Adidas has trailed Nike in the sportswear market for years. Now the German company says it's in a position to outgrow its US rival and dominate the market by 2015. Consumers in the United States are central to its plans.
Adidas aims to escape Nike's shadow in the United States
After weathering a difficult year in 2009 and pinning its hopes on the 2010 World Cup in South Africa, German sporting goods company Adidas has surged ahead in profits and now says it wants to outperform leading rival Nike.
Adidas wants to grow faster than Nike through 2015 and increase its turnover by 45-50 percent to 17 billion euros ($23.4 billion).
"We're hoping this faster rate of growth will let us lay a foundation to be the market leader at a later point in time," an Adidas spokeswoman told Deutsche Welle.
Nike, however, is moving forward with goals of its own. It hopes to generate 19.2 billion euros ($27 billion) in revenue by 2015.
In the first nine months of 2010, Adidas primarily grew in the United States, China and Russia, according to the company's spokeswoman. Most of the growth was generated in the sports style, fashion and lifestyle sectors, as well as the Reebok brand, which it bought in 2006.
The FIFA World Cup gave Adidas a major sales boost
Adidas maintains a consistent marketing budget of 13 to 14 percent of its overall turnover.The Bavarian-based company now plans to market new clothing designs for teenagers every two weeks. It also plans to aggressively pursue the young customers on the Internet using social networking.
US market vital
According to Matt Powell, an analyst at SportsOneSource - a research and data firm based in Charlotte, North Carolina - the key market for both Adidas and Nike is the United States.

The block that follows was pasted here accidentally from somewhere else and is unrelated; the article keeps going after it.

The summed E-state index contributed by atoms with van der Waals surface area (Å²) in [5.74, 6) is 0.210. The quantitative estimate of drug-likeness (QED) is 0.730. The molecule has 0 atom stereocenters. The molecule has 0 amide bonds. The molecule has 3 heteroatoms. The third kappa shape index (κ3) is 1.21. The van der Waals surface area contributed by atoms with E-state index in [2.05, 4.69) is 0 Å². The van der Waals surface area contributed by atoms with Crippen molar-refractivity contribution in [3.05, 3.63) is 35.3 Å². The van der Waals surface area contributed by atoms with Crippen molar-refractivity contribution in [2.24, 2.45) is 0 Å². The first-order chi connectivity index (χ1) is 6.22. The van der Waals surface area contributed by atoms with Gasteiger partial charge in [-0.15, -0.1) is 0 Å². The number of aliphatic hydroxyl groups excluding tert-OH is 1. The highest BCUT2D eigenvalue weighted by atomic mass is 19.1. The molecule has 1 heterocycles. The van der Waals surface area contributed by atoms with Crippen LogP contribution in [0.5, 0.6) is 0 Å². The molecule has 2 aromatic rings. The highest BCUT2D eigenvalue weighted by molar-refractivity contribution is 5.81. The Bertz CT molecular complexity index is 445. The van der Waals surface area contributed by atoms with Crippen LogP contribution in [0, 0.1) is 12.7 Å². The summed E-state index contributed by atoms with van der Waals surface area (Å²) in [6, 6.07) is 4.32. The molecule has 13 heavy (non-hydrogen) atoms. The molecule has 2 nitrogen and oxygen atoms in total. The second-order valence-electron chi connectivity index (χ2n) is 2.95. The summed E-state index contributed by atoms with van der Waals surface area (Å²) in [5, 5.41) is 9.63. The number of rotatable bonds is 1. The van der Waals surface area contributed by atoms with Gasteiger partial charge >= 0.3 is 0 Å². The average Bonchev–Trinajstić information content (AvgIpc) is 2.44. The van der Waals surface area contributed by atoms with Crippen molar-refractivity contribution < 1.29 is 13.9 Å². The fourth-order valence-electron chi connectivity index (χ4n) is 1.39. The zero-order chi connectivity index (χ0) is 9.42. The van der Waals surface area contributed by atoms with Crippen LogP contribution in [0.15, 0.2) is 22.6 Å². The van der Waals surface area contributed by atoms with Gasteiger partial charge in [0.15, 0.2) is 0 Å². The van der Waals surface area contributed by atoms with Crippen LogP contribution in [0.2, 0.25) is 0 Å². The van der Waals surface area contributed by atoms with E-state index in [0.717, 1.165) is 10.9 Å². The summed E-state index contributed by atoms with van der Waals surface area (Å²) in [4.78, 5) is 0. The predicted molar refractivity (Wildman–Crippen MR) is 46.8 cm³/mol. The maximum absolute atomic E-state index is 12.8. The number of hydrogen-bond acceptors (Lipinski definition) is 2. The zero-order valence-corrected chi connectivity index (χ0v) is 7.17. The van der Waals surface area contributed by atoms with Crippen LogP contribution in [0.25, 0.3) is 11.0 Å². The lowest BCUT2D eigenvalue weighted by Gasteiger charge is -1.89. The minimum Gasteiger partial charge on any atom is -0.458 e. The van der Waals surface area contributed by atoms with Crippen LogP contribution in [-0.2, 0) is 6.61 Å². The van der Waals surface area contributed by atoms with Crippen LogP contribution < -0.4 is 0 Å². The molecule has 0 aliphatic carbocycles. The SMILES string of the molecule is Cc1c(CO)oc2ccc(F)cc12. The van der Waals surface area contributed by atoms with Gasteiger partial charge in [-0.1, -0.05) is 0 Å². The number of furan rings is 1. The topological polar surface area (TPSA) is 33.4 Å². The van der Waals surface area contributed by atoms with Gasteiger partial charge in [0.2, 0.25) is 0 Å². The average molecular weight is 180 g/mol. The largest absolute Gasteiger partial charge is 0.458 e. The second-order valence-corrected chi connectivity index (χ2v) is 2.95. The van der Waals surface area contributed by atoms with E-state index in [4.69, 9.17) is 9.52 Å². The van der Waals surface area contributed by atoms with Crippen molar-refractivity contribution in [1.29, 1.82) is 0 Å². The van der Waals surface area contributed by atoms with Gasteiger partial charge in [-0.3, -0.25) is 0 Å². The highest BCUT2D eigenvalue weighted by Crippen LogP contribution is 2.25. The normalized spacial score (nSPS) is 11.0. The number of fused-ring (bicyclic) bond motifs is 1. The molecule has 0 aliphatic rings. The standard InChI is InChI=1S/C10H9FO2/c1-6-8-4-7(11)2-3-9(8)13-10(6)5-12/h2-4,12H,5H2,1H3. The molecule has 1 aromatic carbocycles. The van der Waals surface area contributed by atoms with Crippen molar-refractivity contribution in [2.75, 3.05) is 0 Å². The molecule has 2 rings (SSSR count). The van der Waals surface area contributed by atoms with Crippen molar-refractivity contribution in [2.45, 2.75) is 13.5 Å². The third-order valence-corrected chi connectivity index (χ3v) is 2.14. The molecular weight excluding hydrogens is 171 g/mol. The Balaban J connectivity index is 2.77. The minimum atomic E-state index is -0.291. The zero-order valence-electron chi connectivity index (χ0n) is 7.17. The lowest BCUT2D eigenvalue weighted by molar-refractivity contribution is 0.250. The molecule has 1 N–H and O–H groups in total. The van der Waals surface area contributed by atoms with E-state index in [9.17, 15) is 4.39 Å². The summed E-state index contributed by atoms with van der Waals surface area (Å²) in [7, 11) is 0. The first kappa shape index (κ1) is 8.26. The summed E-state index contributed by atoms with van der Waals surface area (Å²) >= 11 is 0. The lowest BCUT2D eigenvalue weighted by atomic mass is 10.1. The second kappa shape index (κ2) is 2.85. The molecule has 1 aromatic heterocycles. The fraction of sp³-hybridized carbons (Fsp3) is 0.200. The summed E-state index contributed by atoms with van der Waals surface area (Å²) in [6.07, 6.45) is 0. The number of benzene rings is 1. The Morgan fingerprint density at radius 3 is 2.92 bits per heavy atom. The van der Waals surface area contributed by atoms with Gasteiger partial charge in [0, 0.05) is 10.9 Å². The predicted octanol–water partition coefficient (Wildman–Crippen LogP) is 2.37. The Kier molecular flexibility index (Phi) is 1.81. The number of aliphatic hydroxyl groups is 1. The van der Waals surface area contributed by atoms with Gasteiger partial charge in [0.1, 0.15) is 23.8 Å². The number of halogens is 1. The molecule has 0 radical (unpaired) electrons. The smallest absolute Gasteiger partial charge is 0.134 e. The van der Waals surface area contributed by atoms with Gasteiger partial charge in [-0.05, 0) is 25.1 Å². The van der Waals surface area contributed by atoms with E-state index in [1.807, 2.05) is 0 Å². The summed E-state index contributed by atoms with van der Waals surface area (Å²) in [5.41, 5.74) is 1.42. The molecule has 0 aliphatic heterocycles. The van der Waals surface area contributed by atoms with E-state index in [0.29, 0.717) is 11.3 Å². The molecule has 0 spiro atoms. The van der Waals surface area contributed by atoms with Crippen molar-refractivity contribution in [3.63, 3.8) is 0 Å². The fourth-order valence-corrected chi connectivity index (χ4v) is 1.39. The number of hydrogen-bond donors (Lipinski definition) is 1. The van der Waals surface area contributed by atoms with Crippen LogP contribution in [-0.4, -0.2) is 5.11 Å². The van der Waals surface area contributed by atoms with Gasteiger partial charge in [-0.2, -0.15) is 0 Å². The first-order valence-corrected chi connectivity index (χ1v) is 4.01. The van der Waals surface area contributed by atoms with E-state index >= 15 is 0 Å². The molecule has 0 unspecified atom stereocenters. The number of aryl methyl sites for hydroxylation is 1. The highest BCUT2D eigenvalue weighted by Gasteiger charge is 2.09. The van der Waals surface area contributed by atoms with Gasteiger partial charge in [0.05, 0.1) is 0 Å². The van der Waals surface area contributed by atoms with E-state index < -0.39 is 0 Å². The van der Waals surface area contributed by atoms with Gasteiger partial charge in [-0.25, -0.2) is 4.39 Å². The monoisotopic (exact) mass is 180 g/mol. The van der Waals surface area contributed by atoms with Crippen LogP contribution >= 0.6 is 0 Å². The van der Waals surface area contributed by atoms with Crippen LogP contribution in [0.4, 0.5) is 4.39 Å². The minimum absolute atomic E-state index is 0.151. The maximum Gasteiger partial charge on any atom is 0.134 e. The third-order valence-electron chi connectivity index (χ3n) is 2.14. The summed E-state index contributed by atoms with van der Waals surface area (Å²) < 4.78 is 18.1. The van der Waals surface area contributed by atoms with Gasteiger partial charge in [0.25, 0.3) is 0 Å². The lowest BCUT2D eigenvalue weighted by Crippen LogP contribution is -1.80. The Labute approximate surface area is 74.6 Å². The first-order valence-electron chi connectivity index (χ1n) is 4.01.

"The US does about half of the athletic footwear and apparel business in the world," he told Deutsche Welle. "So you've got the US versus the rest of the world, if you will. Now you've got some markets – especially China – which are growing very quickly. But that pales in comparison to the US."
Powell also said that both Adidas and Reebok had been losing market share in footwear "until very recently."
"I really think that part of why Adidas has struggled in the US is because they really don't have a clear understanding of what the US consumer wants," he said. "(But) I think they're doing a much better job today than they were five years ago."
What the US consumer really wants is fashion, Powell said, adding that most athletic footwear "isn't used for sports."
Growth in North America and China
China is also a rapidly growing market for Adidas and Nike
Some of the highlights of Adidas' quarterly exchange-rate-adjusted figures include a 10 percent increase in turnover for the Adidas brand, and a 14 percent increase for the Reebok brand. The company's overall third-quarter turnover increased in all regions, specifically 14 percent in North America and 9 percent in China.
Powell said he believes there is a chance Adidas could grow faster than Nike in the next five years. "Historically the numbers would say it's doable, but it's a pretty steep hill to climb."
Author: Gerhard Schneibel
Editor: Sam Edmonds